Interview conducted by April Cashin-Garbutt, BA Hons (Cantab)
What is EPAC2 and when was it first discovered?
EPAC stands for exchange protein activated by cyclic AMP (cAMP). cAMP is an (among many) intracellular messenger molecule.
cAMP is generated when certain hormones stimulate a cell by binding to their receptor, which is at the outside surface of the cell. For example glucagon-like peptide-1 binds to its receptor on pancreatic ß-cells and stimulates cAMP production in the cell.
The main target of cAMP is an enzyme known as protein kinase A (PKA). For a long time PKA was the only known cAMP responsive protein. But in the 1990’s it was discovered that when PKA was inhibited, cAMP still had effects in pancreatic ß-cells. This effect was called the non-PKA effect of cAMP.
A convergence of studies done in three different laboratories around the world then found that there are cAMP responsive proteins, which are different from PKA. These were called exchange proteins.
Furthermore, exchange proteins activated by cAMP were discovered in all cells. EPAC2 is found mainly in the pancreatic islets of Langerhans and in the brain.
EPAC2 was previously thought to have a minor role in type 2 diabetes. What exactly was EPAC2 thought to do and what evidence was there for this minor role?
Following the considerations above, we now have in the pancreatic ß-cell two separate cAMP responsive signalling pathways. One is the cAMP-PKA branch. The other is the cAMP-EPAC2A branch.
Both are activated in ß-cells by the hormone glucagon like peptide-1. Both signaling branches are considered to increase insulin release from ß-cells when these are stimulated by increasing blood glucose levels.
Further studies of these two individual signalling branches indicated that the cAMP-PKA branch was very strong and necessary for the ß-cell to respond to cAMP stimulation. Therefore, the cAMP-PKA branch was considered to be the dominant signalling pathway and the cAMP-EPAC2A pathway was considered to be the “second fiddle”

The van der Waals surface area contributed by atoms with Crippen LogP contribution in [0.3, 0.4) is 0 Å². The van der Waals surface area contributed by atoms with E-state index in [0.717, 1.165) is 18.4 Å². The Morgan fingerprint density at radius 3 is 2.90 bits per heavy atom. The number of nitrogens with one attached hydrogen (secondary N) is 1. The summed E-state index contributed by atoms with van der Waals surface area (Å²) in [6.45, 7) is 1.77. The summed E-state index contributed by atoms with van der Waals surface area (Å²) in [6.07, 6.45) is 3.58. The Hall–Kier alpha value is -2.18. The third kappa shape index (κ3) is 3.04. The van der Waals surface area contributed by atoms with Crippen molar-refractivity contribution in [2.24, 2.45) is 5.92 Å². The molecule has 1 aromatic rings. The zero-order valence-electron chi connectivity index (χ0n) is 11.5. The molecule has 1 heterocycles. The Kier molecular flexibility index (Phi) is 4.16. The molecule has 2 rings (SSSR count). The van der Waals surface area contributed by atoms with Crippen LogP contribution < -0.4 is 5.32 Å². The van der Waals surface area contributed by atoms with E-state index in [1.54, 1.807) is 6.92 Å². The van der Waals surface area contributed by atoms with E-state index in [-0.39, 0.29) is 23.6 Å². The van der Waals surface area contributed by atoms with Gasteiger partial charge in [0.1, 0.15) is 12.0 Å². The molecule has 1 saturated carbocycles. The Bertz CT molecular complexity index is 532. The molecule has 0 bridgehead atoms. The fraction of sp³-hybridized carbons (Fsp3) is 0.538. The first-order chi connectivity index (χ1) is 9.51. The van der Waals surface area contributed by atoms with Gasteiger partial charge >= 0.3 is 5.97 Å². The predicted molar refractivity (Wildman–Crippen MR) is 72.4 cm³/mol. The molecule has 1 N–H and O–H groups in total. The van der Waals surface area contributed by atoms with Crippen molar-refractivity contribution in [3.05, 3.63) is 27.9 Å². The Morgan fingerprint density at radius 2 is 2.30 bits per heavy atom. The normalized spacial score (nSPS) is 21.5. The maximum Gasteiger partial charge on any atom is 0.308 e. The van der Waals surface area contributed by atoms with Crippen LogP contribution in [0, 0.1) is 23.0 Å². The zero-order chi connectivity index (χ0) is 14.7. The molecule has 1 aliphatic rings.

A laboratory in Japan (Dr. S. Seino’s laboratory) then generated a mouse in which the EPAC2A gene was silenced and the mice did not have any EPAC2A in their pancreatic islets. These mice showed no major defect in their ability to handle glucose.
But the Japanese group found that the EPAC2A deficient mice (EPAC2A knockout mice) did not respond well to sulfonylurea class of drugs, which are used to help ß-cells from diabetic patients to secrete insulin.
When ß-cells fail, diabetics benefit from sulfonylurea drugs. Dr. Seino’s findings provided a clue that EPAC2A was important in improving ß-cell function in patients with type 2 diabetes.
How did your research into EPAC2 originate?
My laboratory had been studying the cAMP-PKA branch of glucagon-like peptide-1 signaling in pancreatic ß-cells. We had identified a protein called snapin, which is a target of PKA action. When PKA acts on snapin, snapin assembles a group of proteins, which then literally allow insulin to exit the ß-cells.
Insulin is normally stored in small vesicles (small bubbles) within the ß-cells. And snapin allows these bubbles to reach the outside surface of the ß-cells and to release insulin into the blood stream.
When we examined which proteins snapin was interacting with, we found EPAC2A to be a partner!
That led us to ask, what if EPAC2A would be missing form the complex that snapin assembles before insulin is released?
What did your research involve?
Drs. Seino and Shibasaki from Kobe University in Japan were very generous and provided us the EPAC2A knockout mice, which he had developed. Just like they had observed, EPAC2A knockout mice did not show any difficulties with insulin secretion in response to a glucose stimulus.
But then we looked at what happens when the EPAC2A knockout mice are treated with glucagon-like peptide-1 analogues (GLP-1 analogue), which are currently being used to treat type 2 diabetes.
We also looked at what happens when EPAC2A knockout mice are given a diet, which is high in calories and high in fat content – a diet, which may be similar to a diet of a human being who lives of fast food.
We wanted to know whether EPAC2A had a role when the ß-cells were challenged to ramp up their insulin secretion.
What role did your research find EPAC2 to have? Is this in addition to the previous minor role EPAC2 was thought to have in type 2 diabetes?
We found that while EPAC2A was not required for a lean mouse on a normal diet to be able to handle blood sugar, EPAC2A was required for the ß-cells to ramp up their insulin release when the mice were challenged with a high fat diet or when the mice were treated with the GLP-1 analogue.